Written by Staff Writer
15 Sep, 2014 | 11:08 am
The Colorado state in the US has a history with gun violence so it’s only appropriate that 17-year-old Kai Kloepfer, a high school student from Boulder, would want to apply biometric user authentication to firearms. Kloepfer just won the $50,000 Smart Tech for Firearms Challenge for his smart gun prototype.
Angel investor and gun reform advocate Ron Conway became the main backer of the $1 million Smart Tech prize to spur gun safety solutions earlier this year. “Let’s use innovation to bring about gun safety. Let’s not rely on Washington,” Conway told the SF Examiner in January. According to the Smart Tech Foundation, a total of 15 innovators will receive a part of that million dollar prize. Kloepfer is the first to get the award.
The gun works by creating a user ID and locking in the fingerprint of each user allowed to use the gun. The gun will only unlock with the unique fingerprint of those who have already permission to access the gun. The clearly brainy teen tells me he has an interest in information security. According to him, all user data is kept right on the gun and nothing is uploaded anywhere else so it would be pretty hard to hack. This potentially makes it ideal for military use as well.
Kloepfer came up with the idea two years ago when he needed something for his high school science project. “The idea came to me right as I was falling asleep. It was kinda in the back of my mind because of the shooting,” said Kloepfer, alluding to the Aurora, Colorado shooting that had been on everyone’s mind at the time. The shooting was just an hour’s drive from his home. “I scribbled it down before I went to bed and fell asleep and then in the morning I began my research,” He explained.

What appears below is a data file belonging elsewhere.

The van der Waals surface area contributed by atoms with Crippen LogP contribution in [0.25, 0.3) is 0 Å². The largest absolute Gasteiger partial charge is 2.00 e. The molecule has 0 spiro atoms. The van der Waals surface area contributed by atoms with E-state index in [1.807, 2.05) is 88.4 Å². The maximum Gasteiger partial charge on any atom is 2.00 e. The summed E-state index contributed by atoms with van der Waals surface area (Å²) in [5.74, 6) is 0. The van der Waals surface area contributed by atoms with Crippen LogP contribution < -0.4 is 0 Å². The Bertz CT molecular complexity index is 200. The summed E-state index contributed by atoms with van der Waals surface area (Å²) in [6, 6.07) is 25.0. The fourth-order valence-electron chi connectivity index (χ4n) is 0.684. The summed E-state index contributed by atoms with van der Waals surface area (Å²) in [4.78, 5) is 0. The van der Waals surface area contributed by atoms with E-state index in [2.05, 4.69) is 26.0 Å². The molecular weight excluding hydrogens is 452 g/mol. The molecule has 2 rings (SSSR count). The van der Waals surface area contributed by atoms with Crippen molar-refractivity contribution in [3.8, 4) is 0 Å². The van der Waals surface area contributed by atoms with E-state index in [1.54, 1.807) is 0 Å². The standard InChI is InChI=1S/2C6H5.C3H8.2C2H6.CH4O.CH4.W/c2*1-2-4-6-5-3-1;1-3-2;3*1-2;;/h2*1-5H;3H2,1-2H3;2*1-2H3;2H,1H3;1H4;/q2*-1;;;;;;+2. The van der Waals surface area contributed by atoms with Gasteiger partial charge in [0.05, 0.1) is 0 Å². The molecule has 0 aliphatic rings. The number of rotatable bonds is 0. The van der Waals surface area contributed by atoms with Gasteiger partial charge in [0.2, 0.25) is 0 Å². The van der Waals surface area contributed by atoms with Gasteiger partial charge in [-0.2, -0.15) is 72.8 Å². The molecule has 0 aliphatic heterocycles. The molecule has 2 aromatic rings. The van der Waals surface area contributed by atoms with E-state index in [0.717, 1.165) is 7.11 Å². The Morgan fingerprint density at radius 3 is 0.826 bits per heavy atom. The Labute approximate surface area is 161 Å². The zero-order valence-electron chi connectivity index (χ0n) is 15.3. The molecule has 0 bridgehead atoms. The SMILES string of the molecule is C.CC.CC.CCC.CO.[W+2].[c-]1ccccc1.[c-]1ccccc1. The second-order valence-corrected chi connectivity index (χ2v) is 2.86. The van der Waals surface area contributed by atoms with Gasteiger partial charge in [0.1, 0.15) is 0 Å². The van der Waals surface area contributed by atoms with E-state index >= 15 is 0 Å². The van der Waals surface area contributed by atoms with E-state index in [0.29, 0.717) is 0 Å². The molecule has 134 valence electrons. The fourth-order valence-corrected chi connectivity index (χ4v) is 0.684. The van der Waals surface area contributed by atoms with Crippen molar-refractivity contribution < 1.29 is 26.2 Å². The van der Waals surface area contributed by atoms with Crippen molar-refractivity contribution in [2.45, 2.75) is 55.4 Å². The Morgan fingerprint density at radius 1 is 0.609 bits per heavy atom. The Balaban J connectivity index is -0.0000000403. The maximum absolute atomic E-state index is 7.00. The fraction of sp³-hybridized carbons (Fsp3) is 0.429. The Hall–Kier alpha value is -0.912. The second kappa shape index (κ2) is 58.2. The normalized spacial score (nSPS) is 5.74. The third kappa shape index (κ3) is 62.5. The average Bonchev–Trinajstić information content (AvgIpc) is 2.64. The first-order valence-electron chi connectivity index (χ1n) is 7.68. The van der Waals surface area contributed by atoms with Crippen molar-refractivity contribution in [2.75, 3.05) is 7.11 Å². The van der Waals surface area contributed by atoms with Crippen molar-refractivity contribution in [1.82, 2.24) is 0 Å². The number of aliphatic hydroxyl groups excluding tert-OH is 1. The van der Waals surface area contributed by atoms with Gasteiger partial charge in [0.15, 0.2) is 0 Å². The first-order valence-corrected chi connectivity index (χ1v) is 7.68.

Kloepfer’s parents helped him in monetary increments to get the parts needed for each improvement. It would eventually cost $3000 for the whole thing to come together. “At first it was just a concept on paper,” he tells me. The gun went from phase to phase with each science fair. “Right now it’s a prototype on a plastic model. Its not entirely there but it works,” he says.
Some of the $50,000 has already been used to purchase a 3D printer to create new parts for his prototype. Kloepfer, who will graduate from Fairview High School this year, plans to use the rest of it toward the integration of a fingerprint scanner.
“Every 30 minutes in the U.S. a kid dies from a gun. I want my gun to help reduce accidental deaths and injuries, and to prevent tragedies,” said Kloepfer.
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